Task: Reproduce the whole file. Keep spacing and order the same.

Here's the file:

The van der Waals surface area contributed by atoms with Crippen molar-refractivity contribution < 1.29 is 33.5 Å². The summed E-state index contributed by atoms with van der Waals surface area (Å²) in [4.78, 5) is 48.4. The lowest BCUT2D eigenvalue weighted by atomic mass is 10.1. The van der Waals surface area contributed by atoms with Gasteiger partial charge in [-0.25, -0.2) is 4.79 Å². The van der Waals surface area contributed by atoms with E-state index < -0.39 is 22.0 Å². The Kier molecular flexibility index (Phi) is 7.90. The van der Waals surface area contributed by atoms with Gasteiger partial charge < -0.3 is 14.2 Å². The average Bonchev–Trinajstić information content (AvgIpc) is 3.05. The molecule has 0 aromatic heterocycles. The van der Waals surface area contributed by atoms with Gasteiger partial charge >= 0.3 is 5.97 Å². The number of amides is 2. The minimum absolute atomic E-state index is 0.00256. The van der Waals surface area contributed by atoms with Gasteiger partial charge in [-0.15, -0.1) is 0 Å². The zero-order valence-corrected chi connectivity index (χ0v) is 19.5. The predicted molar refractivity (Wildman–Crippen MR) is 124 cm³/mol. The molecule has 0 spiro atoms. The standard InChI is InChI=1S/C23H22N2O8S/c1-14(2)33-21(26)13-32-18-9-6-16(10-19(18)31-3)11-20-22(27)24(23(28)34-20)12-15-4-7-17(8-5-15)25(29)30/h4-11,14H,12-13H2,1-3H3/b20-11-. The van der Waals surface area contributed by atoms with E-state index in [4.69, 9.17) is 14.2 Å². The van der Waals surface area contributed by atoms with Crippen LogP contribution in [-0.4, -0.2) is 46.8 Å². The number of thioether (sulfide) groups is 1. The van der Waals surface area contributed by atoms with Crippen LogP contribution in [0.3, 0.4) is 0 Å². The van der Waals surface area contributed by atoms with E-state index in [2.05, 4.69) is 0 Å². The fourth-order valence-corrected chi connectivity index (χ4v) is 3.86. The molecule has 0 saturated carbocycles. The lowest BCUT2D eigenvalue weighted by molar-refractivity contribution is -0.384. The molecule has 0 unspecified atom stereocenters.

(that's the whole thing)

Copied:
The van der Waals surface area contributed by atoms with Crippen molar-refractivity contribution < 1.29 is 33.5 Å². The summed E-state index contributed by atoms with van der Waals surface area (Å²) in [4.78, 5) is 48.4. The lowest BCUT2D eigenvalue weighted by atomic mass is 10.1. The van der Waals surface area contributed by atoms with Gasteiger partial charge in [-0.25, -0.2) is 4.79 Å². The van der Waals surface area contributed by atoms with E-state index < -0.39 is 22.0 Å². The Kier molecular flexibility index (Phi) is 7.90. The van der Waals surface area contributed by atoms with Gasteiger partial charge < -0.3 is 14.2 Å². The average Bonchev–Trinajstić information content (AvgIpc) is 3.05. The molecule has 0 aromatic heterocycles. The van der Waals surface area contributed by atoms with Gasteiger partial charge >= 0.3 is 5.97 Å². The number of amides is 2. The minimum absolute atomic E-state index is 0.00256. The van der Waals surface area contributed by atoms with Gasteiger partial charge in [-0.15, -0.1) is 0 Å². The zero-order valence-corrected chi connectivity index (χ0v) is 19.5. The predicted molar refractivity (Wildman–Crippen MR) is 124 cm³/mol. The molecule has 0 spiro atoms. The standard InChI is InChI=1S/C23H22N2O8S/c1-14(2)33-21(26)13-32-18-9-6-16(10-19(18)31-3)11-20-22(27)24(23(28)34-20)12-15-4-7-17(8-5-15)25(29)30/h4-11,14H,12-13H2,1-3H3/b20-11-. The van der Waals surface area contributed by atoms with E-state index in [4.69, 9.17) is 14.2 Å². The van der Waals surface area contributed by atoms with Crippen LogP contribution in [-0.4, -0.2) is 46.8 Å². The number of thioether (sulfide) groups is 1. The van der Waals surface area contributed by atoms with Crippen LogP contribution in [0.3, 0.4) is 0 Å². The van der Waals surface area contributed by atoms with E-state index in [2.05, 4.69) is 0 Å². The fourth-order valence-corrected chi connectivity index (χ4v) is 3.86. The molecule has 0 saturated carbocycles. The lowest BCUT2D eigenvalue weighted by molar-refractivity contribution is -0.384. The molecule has 0 unspecified atom stereocenters.